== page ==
We first meet Norwood Pratt, a red-haired twenty-three-year-old from Ralph, Texas, as he’s being discharged from the Marines on account of family hardship. His father has just passed away, leaving his sister Vernell with no one to care for her. Vernell “was a heavy, sleepy girl with bad posture. She was old enough to look after herself and quite large enough, but in many ways she was a great big baby.
The unnamed narrator of Gabriel García Márquez’s Chronicle of a Death Foretold pieces together a picture of events that unfolded on an infamous day twenty three years prior. In a small town at the mouth of a river on the Caribbean coast of Columbia, in what appears to be the second decade of the nineteen hundreds, a wealthy young man with no apparent enemies was murdered in broad daylight, in front of a crowd that included most of the town’s citizens.
Meursault, the main character of Albert Camus' The Stranger, is so passive and indifferent, he simply lets life happen to him, and what happens isn’t good. He tells his story as if he’s an uninterested and slightly befuddled spectator watching things happen to someone else. Meursault lives in Algiers. The year is around 1942, though the events of the war in Europe don’t impinge on the story. Meursault lives in a simple apartment and, working as a clerk in a shipping company, earns just enough to get by.
Ordo, a novella of just 73 pages, is the second work in Hard Case Crime’s Double Feature. Ordo Tupikos, a sailor in the US Navy in the early 1970s, is enjoying some down time with friends during a work break. One of them asks him why he never told them he had been married to movie star Dawn Devayne. Ordo thinks his friend, a practical joker, is kidding, so he brushes him off.
The Plains of Cement is the third and final book in Patrick Hamilton’s Twenty Thousand Streets Under the Sky collection, which follows three down-and-out characters through the streets of London in the fall and early winter of 1929. Book one, The Midnight Bell, follows the waiter, Bob, as he falls in love with prostitute Jenny Maples. Book two, The Siege of Pleasure, picks up with Jennie’s story just days after book one leaves off.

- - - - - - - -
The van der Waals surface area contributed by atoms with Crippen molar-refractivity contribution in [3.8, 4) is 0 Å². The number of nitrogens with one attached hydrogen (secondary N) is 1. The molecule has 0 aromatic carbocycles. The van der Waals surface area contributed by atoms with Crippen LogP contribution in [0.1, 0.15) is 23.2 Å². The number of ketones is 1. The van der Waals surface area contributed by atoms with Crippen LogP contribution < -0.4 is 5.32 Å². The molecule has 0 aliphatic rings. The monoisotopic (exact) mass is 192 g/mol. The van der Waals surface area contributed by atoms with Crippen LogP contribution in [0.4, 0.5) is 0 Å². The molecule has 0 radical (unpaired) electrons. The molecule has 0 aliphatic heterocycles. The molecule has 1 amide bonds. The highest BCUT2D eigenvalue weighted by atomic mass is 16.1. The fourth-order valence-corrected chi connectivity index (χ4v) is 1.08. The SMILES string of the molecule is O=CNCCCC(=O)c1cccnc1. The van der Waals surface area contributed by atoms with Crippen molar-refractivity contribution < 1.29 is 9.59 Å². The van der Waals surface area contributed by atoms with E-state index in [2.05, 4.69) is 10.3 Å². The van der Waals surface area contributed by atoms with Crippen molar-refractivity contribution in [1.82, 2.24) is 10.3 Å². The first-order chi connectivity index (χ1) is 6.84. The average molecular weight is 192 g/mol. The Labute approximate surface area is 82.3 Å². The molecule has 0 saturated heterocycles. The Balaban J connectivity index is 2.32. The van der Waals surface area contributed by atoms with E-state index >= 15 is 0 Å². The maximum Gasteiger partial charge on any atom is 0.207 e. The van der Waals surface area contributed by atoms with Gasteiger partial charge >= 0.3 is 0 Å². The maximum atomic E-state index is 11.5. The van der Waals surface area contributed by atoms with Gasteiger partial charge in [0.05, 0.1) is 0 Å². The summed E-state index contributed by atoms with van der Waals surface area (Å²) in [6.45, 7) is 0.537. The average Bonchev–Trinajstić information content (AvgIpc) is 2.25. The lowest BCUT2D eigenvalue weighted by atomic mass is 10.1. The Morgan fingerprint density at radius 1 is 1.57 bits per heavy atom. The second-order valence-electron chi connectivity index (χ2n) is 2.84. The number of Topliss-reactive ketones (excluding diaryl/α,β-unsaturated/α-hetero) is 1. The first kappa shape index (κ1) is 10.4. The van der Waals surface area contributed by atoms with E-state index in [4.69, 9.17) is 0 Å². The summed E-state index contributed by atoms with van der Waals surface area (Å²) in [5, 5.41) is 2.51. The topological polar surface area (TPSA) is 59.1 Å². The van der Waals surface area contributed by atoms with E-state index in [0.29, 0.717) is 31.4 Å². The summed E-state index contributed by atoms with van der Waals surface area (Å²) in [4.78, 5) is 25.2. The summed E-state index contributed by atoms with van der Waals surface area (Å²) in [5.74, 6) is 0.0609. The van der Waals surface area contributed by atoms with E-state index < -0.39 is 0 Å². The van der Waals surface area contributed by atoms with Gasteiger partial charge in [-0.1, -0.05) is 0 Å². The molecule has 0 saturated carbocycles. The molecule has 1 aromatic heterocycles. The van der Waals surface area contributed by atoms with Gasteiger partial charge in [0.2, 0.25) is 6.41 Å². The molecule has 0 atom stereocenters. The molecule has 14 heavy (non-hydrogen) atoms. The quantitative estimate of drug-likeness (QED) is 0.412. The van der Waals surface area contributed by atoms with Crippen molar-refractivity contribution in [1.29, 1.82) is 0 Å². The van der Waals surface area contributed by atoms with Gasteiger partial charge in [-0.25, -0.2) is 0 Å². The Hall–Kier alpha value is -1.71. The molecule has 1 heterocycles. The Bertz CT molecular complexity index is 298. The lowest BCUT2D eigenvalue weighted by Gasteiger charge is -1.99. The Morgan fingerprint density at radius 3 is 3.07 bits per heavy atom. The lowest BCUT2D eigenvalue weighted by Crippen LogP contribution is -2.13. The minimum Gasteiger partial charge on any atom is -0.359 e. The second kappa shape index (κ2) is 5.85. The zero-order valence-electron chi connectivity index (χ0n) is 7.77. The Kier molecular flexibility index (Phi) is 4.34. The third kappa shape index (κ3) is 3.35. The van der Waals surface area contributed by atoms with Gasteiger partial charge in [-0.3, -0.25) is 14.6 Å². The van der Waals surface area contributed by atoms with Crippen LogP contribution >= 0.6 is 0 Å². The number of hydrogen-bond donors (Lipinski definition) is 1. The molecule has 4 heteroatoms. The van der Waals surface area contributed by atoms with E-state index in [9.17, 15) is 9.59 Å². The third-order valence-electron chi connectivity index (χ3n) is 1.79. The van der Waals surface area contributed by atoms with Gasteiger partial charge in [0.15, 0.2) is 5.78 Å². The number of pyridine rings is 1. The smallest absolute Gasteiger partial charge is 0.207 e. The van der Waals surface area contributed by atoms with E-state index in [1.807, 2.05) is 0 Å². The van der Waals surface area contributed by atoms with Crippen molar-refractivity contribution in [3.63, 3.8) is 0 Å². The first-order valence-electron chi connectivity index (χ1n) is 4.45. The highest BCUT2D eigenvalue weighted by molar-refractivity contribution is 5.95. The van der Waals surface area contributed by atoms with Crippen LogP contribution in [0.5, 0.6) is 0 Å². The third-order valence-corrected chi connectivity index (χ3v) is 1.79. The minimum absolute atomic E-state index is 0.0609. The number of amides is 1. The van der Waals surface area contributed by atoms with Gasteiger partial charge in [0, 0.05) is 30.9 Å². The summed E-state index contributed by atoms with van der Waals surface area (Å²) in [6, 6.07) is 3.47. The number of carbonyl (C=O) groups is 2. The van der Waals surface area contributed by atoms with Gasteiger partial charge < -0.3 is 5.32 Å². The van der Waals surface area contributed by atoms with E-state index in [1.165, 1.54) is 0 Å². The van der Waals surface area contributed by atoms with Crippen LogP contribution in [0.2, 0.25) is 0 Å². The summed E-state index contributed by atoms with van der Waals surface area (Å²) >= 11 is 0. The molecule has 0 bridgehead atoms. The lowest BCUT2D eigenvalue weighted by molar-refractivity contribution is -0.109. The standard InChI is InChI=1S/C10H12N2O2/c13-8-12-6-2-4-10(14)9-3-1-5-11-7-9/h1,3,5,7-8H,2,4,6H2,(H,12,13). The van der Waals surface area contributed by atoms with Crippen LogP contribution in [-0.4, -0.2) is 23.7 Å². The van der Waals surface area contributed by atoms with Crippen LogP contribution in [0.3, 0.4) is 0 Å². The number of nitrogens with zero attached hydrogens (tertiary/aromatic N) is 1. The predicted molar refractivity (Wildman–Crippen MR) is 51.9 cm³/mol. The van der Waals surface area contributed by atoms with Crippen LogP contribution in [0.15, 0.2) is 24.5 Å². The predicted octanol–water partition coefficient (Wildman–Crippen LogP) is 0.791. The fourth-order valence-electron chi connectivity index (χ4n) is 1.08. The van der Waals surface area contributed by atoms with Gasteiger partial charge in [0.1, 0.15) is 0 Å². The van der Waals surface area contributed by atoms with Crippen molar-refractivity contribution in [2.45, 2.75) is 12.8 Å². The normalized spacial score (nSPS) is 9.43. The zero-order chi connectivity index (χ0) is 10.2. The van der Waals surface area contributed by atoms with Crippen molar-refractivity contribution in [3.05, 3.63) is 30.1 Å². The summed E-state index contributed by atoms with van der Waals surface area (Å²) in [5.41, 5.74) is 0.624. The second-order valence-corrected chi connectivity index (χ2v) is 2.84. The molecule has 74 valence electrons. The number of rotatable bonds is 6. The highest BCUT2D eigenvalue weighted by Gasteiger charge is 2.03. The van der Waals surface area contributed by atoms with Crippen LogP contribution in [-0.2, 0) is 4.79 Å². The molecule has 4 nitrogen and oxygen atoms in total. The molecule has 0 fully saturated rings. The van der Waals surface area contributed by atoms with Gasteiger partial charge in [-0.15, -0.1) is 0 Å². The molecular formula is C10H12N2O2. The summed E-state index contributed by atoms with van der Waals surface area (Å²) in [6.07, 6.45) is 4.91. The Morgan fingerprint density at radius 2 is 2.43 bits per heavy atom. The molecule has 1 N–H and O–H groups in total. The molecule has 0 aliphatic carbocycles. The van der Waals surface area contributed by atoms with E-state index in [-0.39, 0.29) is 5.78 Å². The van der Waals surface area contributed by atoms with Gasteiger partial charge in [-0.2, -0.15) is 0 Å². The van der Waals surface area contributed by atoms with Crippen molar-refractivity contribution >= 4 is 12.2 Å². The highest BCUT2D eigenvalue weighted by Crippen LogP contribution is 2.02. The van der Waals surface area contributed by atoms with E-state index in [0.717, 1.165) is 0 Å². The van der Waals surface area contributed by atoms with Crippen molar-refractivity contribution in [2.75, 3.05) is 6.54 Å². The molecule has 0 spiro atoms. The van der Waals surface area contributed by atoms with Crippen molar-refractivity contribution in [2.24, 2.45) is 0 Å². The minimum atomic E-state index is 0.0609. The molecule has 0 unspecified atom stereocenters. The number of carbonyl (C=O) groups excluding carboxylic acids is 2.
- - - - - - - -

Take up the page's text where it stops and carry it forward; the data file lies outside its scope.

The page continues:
The Siege of Pleasure, the second book in Patrick Hamilton’s 1930’s London trilogy Twenty Thousand Streets Under the Sky, picks up just days after the end of book one. Jenny Maple is walking the streets around the London Pavilion looking for a trick while trying to avoid a plainclothes cop who has recently arrested one of her friends. A seedy-looking middle-aged man has his eye on her, but can’t quite pluck up the courage to approach.
Bob, a waiter at a London saloon called The Midnight Bell, leads a relatively simple life. He works the lunch shift from 11 to 3 and the evening shift from 5 till 10. In between, he reads in his room, wanders the streets, goes to movies. The son of an American man and an Irish woman, he has no living family, no clear path ahead, and only the vaguest of dreams.
Ben Fox from Shepherd.com recently asked me to write about five of my favorite books in any genre. You can check out my list of the best books from the golden age of American crime and noir and perhaps discover something new. Hundreds of authors have contributed similar lists to Shepherd, which has become a discovery engine for excellent works that may have flown under the radar. When I shared my list with a fellow author, he said with surprise that he had never heard of any of the titles on my list.
Paul Bradley Carr’s 1414° is a satirical thriller that reads like Carl Hiaasen’s take on Silicon Valley, “An industry built on the promise of limitless memory, by people who can’t remember what happened last week.” The book opens with former tech titan Joe Christian counting out his final hours in a filthy flophouse in San Francisco’s Tenderloin district. Someone, he is sure, has deliberately ruined his life. Someone he calls “Fate” has orchestrated his long descent from wealth and power to this sad, sordid end.
[Note: This book’s preface claims it’s based on a true story. It’s not. If you read this novel as an accurate account of Aboriginal culture, you’ll be misled. It should be categorized as New Age Fantasy. The end of this review contains a link to a story in which the author retracts her claims to the book’s authenticity. As fantasy, though, it’s a pretty good read.] Marlo Morgan, an American living in Australia, is invited by an Aboriginal group to what she thinks is an awards banquet.
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